Note: I didn't take this picture. I can't even remember where I got it...... :-/

Note: I didn’t take this picture. I can’t even remember where I got it…… :-/


When going into writing these stories, I wanted to make sure that above all, the character development and their personality are what drive the story. Many YA books I read at that age were all about romance. Those books didn’t interest me much. I preferred stories about regular girls like me who were at that weird transitional time between being a kid and being an adult and still trying to find themselves.

With Nellie, I knew that I wanted her to be an imposing figure. She likes to lead people and is always the first to suggest something. She can also come off as brash for those who don’t know her, since Nellie always says what’s on her mind. Since other people are intimidated of her because of her personality, I figured what better way to show off those character traits than by making her tall? In the original Travel Club stories, she was the club president (remember, I based the Travel Club on The Babysitter’s Club, hence the title). This time around, I retained Nellie’s personality, but instead of making her a president (since the girls aren’t in a formal “club” like in the original stories), I made her instead the so-called leader of the group, pretty much the glue that holds everyone together. Wherever they go, she is always prepared to help out and lead everyone. She always looks up places where they can go when the girls travel together (in Bienvenue, her phone is loaded down with a navigation app so that the girls will never get lost while walking around Paris) and has something fun in mind for everyone to do. She also thinks that she knows everything, but then again, doesn’t every teenager think that at some point? I know that I did! 😀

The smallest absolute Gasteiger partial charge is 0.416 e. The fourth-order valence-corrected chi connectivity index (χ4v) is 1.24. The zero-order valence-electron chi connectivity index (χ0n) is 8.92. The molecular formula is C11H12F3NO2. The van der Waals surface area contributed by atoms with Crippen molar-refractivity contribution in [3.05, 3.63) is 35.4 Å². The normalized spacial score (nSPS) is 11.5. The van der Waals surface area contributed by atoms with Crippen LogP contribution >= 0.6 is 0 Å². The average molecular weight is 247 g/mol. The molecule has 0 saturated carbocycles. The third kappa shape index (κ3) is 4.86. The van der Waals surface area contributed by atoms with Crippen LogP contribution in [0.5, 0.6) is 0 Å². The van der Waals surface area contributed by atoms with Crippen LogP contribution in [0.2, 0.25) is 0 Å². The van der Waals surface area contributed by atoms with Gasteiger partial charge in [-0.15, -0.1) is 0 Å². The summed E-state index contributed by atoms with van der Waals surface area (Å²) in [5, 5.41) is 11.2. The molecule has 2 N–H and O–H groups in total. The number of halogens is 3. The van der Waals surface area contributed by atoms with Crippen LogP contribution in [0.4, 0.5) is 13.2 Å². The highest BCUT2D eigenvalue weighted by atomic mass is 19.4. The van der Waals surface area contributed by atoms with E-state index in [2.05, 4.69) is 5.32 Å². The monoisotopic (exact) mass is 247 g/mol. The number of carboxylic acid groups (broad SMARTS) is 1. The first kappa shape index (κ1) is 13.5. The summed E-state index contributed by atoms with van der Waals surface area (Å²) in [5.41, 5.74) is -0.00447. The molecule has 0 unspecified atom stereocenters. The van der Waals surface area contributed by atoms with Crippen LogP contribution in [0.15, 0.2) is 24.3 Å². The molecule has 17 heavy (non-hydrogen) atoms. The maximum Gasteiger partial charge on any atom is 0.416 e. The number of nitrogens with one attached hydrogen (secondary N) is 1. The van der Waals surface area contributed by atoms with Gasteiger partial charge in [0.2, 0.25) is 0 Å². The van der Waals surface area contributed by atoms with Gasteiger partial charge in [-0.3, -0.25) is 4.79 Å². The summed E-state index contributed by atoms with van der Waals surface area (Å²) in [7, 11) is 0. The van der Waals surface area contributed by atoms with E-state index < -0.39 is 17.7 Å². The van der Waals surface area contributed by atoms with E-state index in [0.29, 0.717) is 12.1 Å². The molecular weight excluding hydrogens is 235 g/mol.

Something else that I thought of when I developed Nellie’s character was what does she like to do in her spare time? The most interesting literary characters, for me, are people who have many interests. Maybe those interests don’t always drive the story, but they are there. It’s something else for the character to do away from the main action! And, it’s more realistic.

I allude in Bienvenue to the girls having part-time jobs. Many of my high school students work at the mall or a local Starbucks. And I too had a job at their age during the summer. So I decided to have that in the background for my girls. Again, not something to drive the story, but it’s something else that keeps them occupied. Also, having a part-time job gives the girls spending money for their adventures.

Nellie, when she isn’t working at home or at the enrichment center with her friends, is a waitress at a local Mexican restaurant. I chose that job for her because I was a waitress at that age. I only lasted a month, however. My boss overheard me arguing with a customer over their order (they said they’d ordered one thing, I said they didn’t and thus implied that the customer was wrong. Ooops!). He told me he’d call me when he needed me. That was almost fifteen years ago. I’m still waiting for that call. 😛

Fortunately, Nellie has been able to hold down her job for longer than I ever did as a waitress!

Nellie’s interests in drawing and all things Sherlock were inspired by several of my students. These girls were always passionate about their love of art and British TV, and it meant that we sometimes got off topic in class during discussions, but I didn’t mind much. I teach small classes anyway, with less than ten students in a room. One of those students told me that she aspired to be an artist when she grew up. And she had a lot of talent, so much that I told her I wished I could draw as well as she did! Drawing is something that I’ve always wanted to better, but I just never have.

So when it came time to think of interests for my characters, I decided to use my students’ personalities as inspiration for Nellie and her interests. In a way, I’m living through Nellie because I’ve always wanted to be able to draw well but just haven’t ever taken the time to do it!

Of all the girls in the Traveling Society, Nellie is the one whose personality resembles me the least. Since Nellie is not like me at all, it’s a lot of fun for me to write from her perspective! I get to step outside of myself and act as someone completely different. And I think that’s half the fun of writing stories: getting into the minds of different kinds of people. 😀 Besides, if she were too much like me, it would be way too easy!

Tune in next time when I’ll be talking about another Traveling Society character, this time one who is very much like me: Lavinia Welch.

To read about Nellie and the adventures of the Traveling Society, the first book in the series is now available here on Kindle and here on paperback.